The love affair between Maurice Bendrix and Sarah, flourishing in the turbulent times of the London Blitz, ends when she suddenly and without explanation breaks it off. After a chance meeting rekindles his love and jealousy two years later, Bendrix hires a private detective to follow Sarah, and slowly his love for her turns into an obsession.
"synopsis" may belong to another edition of this title.
Set in London during and just after World War II, Graham Greene's The End of the Affair is a pathos-laden examination of a three-way collision between love of self, love of another and love of God. The affair in question involves Maurice Bendrix, a solipsistic novelist, and a dutifully married woman, Sarah Miles. The lovers meet at a party thrown by Sarah's dreary civil-servant husband, and proceed to liberate each other from boredom and routine unhappiness. Reflecting on the ebullient beginnings of their romance, Bendrix recalls: "There was never any question in those days of who wanted whom--we were together in desire". Indeed, the affair goes on unchecked for several years until, during an afternoon tryst, Bendrix goes downstairs to look for intruders in his basement and a bomb falls on the building. Sarah rushes down to find him lying under a fallen door, and immediately makes a deal with God, whom she has never particularly cared for:
"I love him and I'll do anything if you'll make him alive... I'll give him up forever, only let him be alive with a chance... People can love each other without seeing each other, can't they, they love You all their lives without seeing You".Bendrix, as evidenced by his ability to tell the story, is not dead, merely unconscious, and so Sarah must keep her promise. She breaks off the relationship without giving a reason, leaving Bendrix mystified and angry. The only explanation he can think of is that she's left him for another man. It isn't until years later, when he hires a private detective to ascertain the truth, that he learns of her impassioned vow. Sarah herself comes to understand her move through a strange rationalisation. Writing to God in her journal, she says:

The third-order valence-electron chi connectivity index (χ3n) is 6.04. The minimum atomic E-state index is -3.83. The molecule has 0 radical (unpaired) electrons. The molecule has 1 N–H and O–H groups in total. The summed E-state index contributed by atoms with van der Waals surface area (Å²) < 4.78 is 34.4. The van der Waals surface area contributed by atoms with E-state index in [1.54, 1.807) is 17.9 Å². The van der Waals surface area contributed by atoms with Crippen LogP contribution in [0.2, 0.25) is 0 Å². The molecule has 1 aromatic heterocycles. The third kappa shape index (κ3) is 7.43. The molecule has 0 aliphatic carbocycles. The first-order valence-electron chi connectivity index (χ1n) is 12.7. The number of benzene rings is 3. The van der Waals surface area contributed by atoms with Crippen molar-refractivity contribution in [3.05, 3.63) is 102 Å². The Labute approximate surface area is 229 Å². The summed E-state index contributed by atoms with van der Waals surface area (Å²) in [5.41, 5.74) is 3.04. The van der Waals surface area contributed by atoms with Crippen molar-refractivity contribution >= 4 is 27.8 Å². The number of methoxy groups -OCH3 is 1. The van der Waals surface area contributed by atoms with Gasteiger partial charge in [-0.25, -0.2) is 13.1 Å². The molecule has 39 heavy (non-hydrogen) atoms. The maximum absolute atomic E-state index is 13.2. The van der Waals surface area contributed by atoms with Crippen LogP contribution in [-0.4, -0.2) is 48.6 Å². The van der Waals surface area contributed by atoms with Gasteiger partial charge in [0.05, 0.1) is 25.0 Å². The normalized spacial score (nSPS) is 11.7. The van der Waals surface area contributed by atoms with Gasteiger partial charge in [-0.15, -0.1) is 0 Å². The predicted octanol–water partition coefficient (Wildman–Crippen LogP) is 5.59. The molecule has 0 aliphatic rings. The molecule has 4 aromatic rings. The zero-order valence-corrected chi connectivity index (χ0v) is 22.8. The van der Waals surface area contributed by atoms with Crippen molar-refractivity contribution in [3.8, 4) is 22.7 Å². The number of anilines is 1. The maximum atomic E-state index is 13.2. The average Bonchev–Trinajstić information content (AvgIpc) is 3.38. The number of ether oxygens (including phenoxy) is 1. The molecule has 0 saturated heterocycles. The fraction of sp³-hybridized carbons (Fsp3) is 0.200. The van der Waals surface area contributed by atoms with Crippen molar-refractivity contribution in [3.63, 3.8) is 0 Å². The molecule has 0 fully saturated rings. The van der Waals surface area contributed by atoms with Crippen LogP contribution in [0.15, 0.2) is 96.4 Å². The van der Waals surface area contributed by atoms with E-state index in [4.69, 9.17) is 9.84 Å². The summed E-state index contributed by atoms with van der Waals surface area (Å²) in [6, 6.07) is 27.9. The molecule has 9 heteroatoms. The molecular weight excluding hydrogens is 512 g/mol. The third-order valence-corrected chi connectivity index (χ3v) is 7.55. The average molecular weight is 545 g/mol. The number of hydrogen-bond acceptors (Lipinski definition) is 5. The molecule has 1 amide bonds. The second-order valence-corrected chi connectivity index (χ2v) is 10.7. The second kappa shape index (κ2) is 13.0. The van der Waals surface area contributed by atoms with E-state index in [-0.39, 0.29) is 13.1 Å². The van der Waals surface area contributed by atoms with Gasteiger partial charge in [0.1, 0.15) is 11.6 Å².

"You willed our separation, but he [Bendrix] willed it too. He worked for it with his anger and his jealousy, and he worked for it with his love. For he gave me so much love, and I gave him so much love that soon there wasn't anything left, when we'd finished, but You".It's as though the pull toward faith were inevitable, if incomprehensible--perhaps as punishment for her sin of adultery. In her final years, Sarah's faith only deepens, even as she remains haunted by the bombing and the power of her own attraction to God. Set against the backdrop of a war-ravaged city, The End of the Affair is equally haunting as it lays forth the question of what constitutes love in troubling, unequivocal terms. -- Melanie Rehak Review:
"A superb storyteller with a gift for provoking controversy."--"New York Times" "Greene had the sharpest eyes for trouble, the finest nose for human weaknesses, and was pitilessly honest in his observations . . . For experience of a whole century he was the man within."--Norman Sherry, "Independent" "From the Trade Paperback edition."
"About this title" may belong to another edition of this title.
Book Description Penguin Books, 2004. Paperback. Book Condition: New. Bookseller Inventory # DADAX0099470152